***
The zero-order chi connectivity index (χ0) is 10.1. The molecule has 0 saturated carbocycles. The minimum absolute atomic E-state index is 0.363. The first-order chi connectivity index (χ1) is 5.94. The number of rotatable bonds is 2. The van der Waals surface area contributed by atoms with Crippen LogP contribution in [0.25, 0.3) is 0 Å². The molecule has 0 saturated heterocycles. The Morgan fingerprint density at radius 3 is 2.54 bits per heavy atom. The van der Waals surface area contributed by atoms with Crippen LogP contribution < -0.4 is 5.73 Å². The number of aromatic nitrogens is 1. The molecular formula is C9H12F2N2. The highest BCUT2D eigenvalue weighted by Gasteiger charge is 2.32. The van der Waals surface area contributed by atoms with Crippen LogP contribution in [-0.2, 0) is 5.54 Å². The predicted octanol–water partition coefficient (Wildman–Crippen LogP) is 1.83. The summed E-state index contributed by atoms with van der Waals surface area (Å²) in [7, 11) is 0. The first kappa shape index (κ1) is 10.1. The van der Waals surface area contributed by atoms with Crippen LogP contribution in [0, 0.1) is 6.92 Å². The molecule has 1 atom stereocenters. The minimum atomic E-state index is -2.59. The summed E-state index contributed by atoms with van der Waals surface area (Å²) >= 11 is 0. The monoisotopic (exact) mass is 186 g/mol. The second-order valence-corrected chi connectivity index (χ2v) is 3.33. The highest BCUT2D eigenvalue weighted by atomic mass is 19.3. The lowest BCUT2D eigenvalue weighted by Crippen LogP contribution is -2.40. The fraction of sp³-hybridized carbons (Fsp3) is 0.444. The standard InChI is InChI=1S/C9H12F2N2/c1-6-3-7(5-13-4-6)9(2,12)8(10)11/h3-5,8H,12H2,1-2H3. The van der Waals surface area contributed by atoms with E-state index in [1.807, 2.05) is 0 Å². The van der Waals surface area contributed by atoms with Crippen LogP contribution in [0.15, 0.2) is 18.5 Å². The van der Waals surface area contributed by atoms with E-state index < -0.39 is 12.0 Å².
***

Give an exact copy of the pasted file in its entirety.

The zero-order chi connectivity index (χ0) is 10.1. The molecule has 0 saturated carbocycles. The minimum absolute atomic E-state index is 0.363. The first-order chi connectivity index (χ1) is 5.94. The number of rotatable bonds is 2. The van der Waals surface area contributed by atoms with Crippen LogP contribution in [0.25, 0.3) is 0 Å². The molecule has 0 saturated heterocycles. The Morgan fingerprint density at radius 3 is 2.54 bits per heavy atom. The van der Waals surface area contributed by atoms with Crippen LogP contribution < -0.4 is 5.73 Å². The number of aromatic nitrogens is 1. The molecular formula is C9H12F2N2. The highest BCUT2D eigenvalue weighted by Gasteiger charge is 2.32. The van der Waals surface area contributed by atoms with Crippen LogP contribution in [-0.2, 0) is 5.54 Å². The predicted octanol–water partition coefficient (Wildman–Crippen LogP) is 1.83. The summed E-state index contributed by atoms with van der Waals surface area (Å²) in [7, 11) is 0. The first kappa shape index (κ1) is 10.1. The van der Waals surface area contributed by atoms with Crippen LogP contribution in [0, 0.1) is 6.92 Å². The molecule has 1 atom stereocenters. The minimum atomic E-state index is -2.59. The summed E-state index contributed by atoms with van der Waals surface area (Å²) >= 11 is 0. The monoisotopic (exact) mass is 186 g/mol. The second-order valence-corrected chi connectivity index (χ2v) is 3.33. The highest BCUT2D eigenvalue weighted by atomic mass is 19.3. The lowest BCUT2D eigenvalue weighted by Crippen LogP contribution is -2.40. The fraction of sp³-hybridized carbons (Fsp3) is 0.444. The standard InChI is InChI=1S/C9H12F2N2/c1-6-3-7(5-13-4-6)9(2,12)8(10)11/h3-5,8H,12H2,1-2H3. The van der Waals surface area contributed by atoms with E-state index in [1.807, 2.05) is 0 Å². The van der Waals surface area contributed by atoms with Crippen LogP contribution in [0.15, 0.2) is 18.5 Å². The van der Waals surface area contributed by atoms with E-state index < -0.39 is 12.0 Å².